With their technology, the researchers demonstrated that it is possible to reliably determine the speech volume of individuals before they speak. In other words, scientists can predict what combinations of consonants and vowels will occur before the words are actually spoken. This capability could potentially benefit many patients with artificial prostheses or brain-machine interfaces to produce artificial speech.

“Disruptions in speech and language networks are observed in a variety of neurological disorders — stroke, traumatic brain injury, tumors, neurodegenerative disorders, neurodevelopmental disorders, and more,” said Arjun Khanna, a postdoctoral fellow in the Williams lab. Co-author on the study.

“Our hope is that a better understanding of the neural circuitry underlying speech and language ability will pave the way for the development of treatments for these disorders.”

The researchers hope to expand their work by studying the complex linguistic processes involved in how people choose the words they intend to say, how the brain assembles words into sentences, and the questions that convey a person’s thoughts and feelings to others. .

So language and speech research news

Author: MGH connections
Source: Harvard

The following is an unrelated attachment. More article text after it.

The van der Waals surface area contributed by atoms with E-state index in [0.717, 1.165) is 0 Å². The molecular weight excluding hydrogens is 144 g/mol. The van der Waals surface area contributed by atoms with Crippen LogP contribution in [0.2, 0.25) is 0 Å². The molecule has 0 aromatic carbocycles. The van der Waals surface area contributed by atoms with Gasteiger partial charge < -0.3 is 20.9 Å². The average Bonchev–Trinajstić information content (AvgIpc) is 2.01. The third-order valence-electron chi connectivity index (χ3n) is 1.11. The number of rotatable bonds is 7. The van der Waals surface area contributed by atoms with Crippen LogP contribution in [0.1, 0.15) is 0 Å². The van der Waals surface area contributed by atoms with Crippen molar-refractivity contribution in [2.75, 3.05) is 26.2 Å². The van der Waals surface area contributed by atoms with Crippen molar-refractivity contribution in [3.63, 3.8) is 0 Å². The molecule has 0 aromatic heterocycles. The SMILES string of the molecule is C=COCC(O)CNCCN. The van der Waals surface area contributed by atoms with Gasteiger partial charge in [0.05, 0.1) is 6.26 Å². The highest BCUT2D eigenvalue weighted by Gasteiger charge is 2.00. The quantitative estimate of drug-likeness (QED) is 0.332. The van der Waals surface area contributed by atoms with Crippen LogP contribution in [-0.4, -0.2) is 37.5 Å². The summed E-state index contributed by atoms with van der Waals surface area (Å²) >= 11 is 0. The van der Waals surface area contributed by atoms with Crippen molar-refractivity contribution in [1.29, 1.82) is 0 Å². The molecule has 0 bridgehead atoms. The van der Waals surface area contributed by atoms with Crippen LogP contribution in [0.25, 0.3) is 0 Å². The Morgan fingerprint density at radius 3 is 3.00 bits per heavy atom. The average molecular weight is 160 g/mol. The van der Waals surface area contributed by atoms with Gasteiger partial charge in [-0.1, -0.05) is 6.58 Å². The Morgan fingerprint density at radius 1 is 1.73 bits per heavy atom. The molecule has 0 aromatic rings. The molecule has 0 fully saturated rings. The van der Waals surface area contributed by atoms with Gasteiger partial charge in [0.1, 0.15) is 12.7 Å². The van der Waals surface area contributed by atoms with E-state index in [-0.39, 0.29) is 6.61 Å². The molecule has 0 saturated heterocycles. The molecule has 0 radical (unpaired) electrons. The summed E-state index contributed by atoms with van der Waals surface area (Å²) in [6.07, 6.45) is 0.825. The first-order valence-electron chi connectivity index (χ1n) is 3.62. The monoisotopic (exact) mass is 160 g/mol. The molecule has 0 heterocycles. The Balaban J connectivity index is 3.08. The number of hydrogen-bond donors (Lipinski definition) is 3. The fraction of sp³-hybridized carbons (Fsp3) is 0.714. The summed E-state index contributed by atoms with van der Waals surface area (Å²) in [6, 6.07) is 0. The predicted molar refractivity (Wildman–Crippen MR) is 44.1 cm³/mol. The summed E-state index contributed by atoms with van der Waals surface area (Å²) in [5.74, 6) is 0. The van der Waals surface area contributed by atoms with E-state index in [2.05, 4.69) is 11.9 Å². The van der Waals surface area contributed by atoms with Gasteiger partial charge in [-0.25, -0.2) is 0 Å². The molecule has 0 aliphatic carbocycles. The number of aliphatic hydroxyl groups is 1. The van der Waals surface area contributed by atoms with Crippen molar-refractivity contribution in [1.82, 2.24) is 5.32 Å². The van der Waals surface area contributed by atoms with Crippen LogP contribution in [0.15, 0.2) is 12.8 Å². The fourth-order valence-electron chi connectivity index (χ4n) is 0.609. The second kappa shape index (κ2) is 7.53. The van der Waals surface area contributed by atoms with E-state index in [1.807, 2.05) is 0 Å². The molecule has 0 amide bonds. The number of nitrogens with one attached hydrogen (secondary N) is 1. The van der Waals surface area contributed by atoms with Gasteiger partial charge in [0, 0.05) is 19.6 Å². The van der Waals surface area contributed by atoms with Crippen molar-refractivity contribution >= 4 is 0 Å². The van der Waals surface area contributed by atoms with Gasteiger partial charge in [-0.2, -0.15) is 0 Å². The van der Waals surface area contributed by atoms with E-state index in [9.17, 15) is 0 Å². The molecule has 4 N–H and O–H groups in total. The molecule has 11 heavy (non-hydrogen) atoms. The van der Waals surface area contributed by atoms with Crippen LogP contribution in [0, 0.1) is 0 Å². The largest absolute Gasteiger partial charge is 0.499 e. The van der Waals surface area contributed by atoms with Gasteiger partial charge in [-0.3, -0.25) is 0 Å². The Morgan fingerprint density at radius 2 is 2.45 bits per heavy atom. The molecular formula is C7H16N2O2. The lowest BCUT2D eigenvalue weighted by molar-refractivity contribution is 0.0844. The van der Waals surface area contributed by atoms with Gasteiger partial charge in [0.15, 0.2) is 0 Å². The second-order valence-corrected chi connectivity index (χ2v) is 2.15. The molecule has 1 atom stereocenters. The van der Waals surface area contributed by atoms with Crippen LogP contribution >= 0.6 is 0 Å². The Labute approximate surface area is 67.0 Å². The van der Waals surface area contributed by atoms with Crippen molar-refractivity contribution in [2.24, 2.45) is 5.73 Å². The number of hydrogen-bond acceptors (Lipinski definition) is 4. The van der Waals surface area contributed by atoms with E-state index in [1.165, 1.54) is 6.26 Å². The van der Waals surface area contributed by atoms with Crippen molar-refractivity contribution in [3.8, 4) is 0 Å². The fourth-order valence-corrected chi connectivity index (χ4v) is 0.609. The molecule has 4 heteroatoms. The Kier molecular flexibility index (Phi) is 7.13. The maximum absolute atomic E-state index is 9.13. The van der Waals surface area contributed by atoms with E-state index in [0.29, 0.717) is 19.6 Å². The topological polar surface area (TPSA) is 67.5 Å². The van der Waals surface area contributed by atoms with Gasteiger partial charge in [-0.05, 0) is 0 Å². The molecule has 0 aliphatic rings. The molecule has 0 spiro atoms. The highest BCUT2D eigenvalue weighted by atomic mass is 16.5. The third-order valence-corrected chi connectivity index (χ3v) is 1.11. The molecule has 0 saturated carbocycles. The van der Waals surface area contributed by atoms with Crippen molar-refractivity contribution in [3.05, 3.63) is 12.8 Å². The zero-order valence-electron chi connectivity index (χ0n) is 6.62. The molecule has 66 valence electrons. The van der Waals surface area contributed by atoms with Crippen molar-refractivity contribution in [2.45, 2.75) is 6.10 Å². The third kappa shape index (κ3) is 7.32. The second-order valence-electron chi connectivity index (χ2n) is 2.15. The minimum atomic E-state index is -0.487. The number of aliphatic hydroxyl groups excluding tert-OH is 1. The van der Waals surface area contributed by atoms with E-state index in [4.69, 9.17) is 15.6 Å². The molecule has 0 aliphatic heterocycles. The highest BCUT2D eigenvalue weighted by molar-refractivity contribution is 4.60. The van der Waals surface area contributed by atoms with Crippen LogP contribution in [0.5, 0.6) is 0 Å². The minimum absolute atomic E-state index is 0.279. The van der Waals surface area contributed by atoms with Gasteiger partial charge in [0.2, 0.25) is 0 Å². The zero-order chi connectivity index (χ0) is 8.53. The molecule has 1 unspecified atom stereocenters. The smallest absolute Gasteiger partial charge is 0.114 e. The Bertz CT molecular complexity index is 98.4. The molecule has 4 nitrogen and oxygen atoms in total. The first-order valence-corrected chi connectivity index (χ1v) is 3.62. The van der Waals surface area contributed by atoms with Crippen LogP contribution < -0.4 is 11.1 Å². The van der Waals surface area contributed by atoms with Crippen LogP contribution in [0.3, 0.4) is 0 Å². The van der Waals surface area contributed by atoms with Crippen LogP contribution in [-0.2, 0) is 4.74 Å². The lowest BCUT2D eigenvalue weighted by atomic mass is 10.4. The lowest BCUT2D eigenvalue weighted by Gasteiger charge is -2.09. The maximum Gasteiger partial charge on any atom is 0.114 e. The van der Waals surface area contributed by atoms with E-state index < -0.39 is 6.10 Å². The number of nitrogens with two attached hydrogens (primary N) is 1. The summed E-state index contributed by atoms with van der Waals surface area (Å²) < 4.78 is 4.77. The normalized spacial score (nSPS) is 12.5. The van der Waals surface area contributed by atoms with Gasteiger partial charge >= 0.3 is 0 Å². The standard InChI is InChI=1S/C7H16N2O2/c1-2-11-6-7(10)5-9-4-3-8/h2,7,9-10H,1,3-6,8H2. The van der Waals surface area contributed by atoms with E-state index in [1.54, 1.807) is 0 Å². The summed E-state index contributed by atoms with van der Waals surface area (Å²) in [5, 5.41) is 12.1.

Contact: MGH Communication – Harvard
Image: Image credited to Neuroscience News.

Preliminary study: Open Access.
Single-neuron components of speech production in humans” by Ziv Williams et al. Nature


Single-neuron components of speech production in humans

People can create different combinations of body movements to create meaningful speech. This ability to organize specific phonetic sequences and their pronunciation and criteria in sub-second time allows us to produce thousands of word sounds and is an integral part of language. However, the basic cellular units and structures by which we plan and process words during speech are poorly understood.

Here, using acute ultrahigh density Neuropixel recordings that can sample a cortical column in humans, we find neurons in the pre-linguistic prefrontal cortex that contain detailed information about the phonetic organization and composition of intended words during natural speech.

These neurons represent the specific order and structure of articulatory events before speaking and reflect phonetic sequences into different syllables. They also correctly predicted phonetic, syllabic, and morphological components of incoming words and exhibited temporally ordered dynamics.

Together, we show how these combinations of cells are broadly organized along the cortical column and how their movement patterns translate from blueprint to production. We also show how these cells reliably track consonant and vowel sounds during perception, and specifically how they distinguish speech-related processes from those related to listening.

Together, these findings reveal a remarkably structured organization and cellular process capable of encoding phonetic representations in the prefrontal cortex in humans and supporting speech production.